Canadian “numinous horror and esoterica author” Richard Gavin has released four collections since his debut “Charnel Wine” in 2004, and has garnered the kind of reputation that many writers would sell their souls for. This collection, his fourth, has received reviews varying from the enthusiastic to the ecstatic. There are thirteen stories, including a fictionalized prologue so dark that it definitely counts as one. There is the nightmare encounter with a dead god in “The Abject,” where a wilderness becomes a metaphysical landscape that fulfils a myth in the most horrible but perhaps redemptive way. There is the new and quite unexpected threat that tempts and then destroys treasure seekers in “The Plain.” There are loving and recreative tributes to Lovecraft, in stories like “Faint Baying from Afar.” And there are the most twisted of twisted romances, as in “Darksome Leaves.”
For once, the canned plaudits that describe Gavin as “a master of esoteric horror fiction in the tradition of Arthur Machen, Algernon Blackwood, and H.P. Lovecraft” actually get it right. His work does recall Machen and Blackwood – not the most obvious inspirations for any modern weird fiction writer, even those, like me, who took their models from Lovecraft’s exemplars in his “Supernatural Horror in Literature.” There is the same often quiet and even sedate stroll up to the edge of the abyss, the same easy elision from the everyday to the eldritch (and yes I loved writing that). All the same, Gavin doesn’t strike literary attitudes or parade his intellectual gifts. His writing is simply, deeply disturbing.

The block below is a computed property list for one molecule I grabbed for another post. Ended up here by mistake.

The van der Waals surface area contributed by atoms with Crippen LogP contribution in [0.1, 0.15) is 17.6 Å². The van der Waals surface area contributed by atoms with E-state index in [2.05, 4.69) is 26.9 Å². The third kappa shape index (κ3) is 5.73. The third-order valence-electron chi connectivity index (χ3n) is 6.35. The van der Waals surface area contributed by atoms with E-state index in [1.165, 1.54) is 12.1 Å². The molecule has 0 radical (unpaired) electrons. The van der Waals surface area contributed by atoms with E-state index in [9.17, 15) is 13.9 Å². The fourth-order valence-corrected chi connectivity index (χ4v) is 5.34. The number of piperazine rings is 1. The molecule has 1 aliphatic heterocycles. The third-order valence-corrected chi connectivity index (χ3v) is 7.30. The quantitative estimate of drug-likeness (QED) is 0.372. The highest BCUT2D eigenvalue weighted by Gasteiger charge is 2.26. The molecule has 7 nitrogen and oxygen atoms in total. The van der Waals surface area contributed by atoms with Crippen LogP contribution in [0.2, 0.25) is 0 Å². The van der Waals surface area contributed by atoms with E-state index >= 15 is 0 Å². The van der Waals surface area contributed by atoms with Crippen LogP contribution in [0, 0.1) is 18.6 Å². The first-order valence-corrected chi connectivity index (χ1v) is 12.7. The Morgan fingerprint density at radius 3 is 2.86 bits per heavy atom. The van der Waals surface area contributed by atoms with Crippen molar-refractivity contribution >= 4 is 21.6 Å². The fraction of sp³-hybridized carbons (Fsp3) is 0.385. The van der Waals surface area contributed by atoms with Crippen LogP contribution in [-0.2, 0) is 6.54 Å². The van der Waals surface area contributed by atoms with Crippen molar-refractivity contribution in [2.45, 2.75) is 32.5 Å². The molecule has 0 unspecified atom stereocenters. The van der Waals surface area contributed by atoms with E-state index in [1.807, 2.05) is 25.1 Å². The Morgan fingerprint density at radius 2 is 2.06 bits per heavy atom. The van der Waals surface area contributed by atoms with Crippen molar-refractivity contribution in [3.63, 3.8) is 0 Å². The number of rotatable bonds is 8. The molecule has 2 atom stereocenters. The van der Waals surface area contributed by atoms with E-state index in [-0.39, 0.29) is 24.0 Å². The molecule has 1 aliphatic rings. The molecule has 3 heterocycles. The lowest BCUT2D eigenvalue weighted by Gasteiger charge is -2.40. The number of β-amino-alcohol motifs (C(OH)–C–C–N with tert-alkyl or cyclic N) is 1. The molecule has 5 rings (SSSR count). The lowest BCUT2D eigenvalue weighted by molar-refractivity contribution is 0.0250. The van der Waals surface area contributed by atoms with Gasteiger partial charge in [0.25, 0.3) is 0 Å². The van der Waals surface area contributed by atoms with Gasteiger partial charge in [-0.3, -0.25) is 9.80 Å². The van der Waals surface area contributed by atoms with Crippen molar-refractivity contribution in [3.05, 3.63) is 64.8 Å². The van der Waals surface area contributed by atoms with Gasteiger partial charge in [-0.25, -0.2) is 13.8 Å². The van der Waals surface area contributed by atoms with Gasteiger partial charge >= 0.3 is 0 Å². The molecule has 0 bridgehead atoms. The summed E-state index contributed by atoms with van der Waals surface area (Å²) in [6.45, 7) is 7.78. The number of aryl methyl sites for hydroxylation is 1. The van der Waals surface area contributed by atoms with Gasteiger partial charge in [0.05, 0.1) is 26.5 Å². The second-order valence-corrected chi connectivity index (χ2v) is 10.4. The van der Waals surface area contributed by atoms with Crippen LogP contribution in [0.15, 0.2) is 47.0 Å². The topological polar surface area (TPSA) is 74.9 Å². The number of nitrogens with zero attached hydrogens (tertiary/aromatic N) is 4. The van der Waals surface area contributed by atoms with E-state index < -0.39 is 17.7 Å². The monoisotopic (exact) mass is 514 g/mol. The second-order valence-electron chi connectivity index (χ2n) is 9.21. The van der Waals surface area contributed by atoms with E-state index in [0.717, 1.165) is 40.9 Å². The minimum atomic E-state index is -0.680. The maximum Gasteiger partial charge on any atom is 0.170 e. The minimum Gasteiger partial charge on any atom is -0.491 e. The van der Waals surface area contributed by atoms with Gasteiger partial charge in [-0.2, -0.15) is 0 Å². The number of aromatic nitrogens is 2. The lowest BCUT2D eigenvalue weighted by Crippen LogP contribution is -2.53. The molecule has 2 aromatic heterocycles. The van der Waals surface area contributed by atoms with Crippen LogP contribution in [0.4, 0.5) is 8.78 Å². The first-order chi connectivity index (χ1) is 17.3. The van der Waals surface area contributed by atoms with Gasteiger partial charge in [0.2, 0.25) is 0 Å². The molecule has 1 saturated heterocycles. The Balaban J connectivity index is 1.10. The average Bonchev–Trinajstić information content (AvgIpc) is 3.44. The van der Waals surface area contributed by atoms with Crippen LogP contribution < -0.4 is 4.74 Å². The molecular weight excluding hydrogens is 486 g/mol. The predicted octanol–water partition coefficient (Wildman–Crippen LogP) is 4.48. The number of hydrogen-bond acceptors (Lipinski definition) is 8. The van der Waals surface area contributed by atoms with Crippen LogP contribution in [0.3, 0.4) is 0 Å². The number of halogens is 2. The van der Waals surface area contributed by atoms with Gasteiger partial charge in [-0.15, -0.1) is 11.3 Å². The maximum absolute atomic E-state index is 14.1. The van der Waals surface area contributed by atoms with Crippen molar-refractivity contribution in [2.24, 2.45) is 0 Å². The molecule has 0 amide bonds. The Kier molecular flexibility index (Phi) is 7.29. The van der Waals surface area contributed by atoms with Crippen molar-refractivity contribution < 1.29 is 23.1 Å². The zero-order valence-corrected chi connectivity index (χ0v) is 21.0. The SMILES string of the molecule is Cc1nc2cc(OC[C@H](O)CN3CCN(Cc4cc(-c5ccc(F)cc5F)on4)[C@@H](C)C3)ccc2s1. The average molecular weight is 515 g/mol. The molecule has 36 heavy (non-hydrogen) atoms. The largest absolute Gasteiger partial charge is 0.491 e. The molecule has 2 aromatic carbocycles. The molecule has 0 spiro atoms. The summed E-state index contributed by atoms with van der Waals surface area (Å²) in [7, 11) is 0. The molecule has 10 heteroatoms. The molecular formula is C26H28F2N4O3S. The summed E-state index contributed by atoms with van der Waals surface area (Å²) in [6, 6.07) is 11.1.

If I had any criticism, it’s that there’s a slight uniformity of tone and setting across a lot of the stories, though perhaps that’s partly the reaction of a Brit who doesn’t find the North American milieu simply normal and transparent. Stories like “A Pallid Devil, Bearing Cypress” at least vary the milieu – in this case, to post-war Germany – but others like “King Him” are too close for my taste to plain and simple old-style Robert Bloch or Hitchcockesque American smalltown Gothic. That’s a small criticism, though, in a collection of otherwise great stylistic and imaginative excellence.
I don’t know if Gavin is telling these tales to project a single consistent worldview or body of ideas, as you sometimes see in the work of Thomas Ligotti or even Lovecraft. If there is one overriding theme, it’s that the outside, the inhuman, is there under the skin of the world, always waiting to break through. You may fear it or embrace it, you may be destroyed or mutated by it, but ignorance and mundanity will never keep you safe from it. “In the end, every last one of us must glimpse the Minotaur in the maze. None of us glides through the world uninitiated,” his protagonist declares in “The Eldritch Faith.” Now it’s your turn.
TeleRead rating: 4.0
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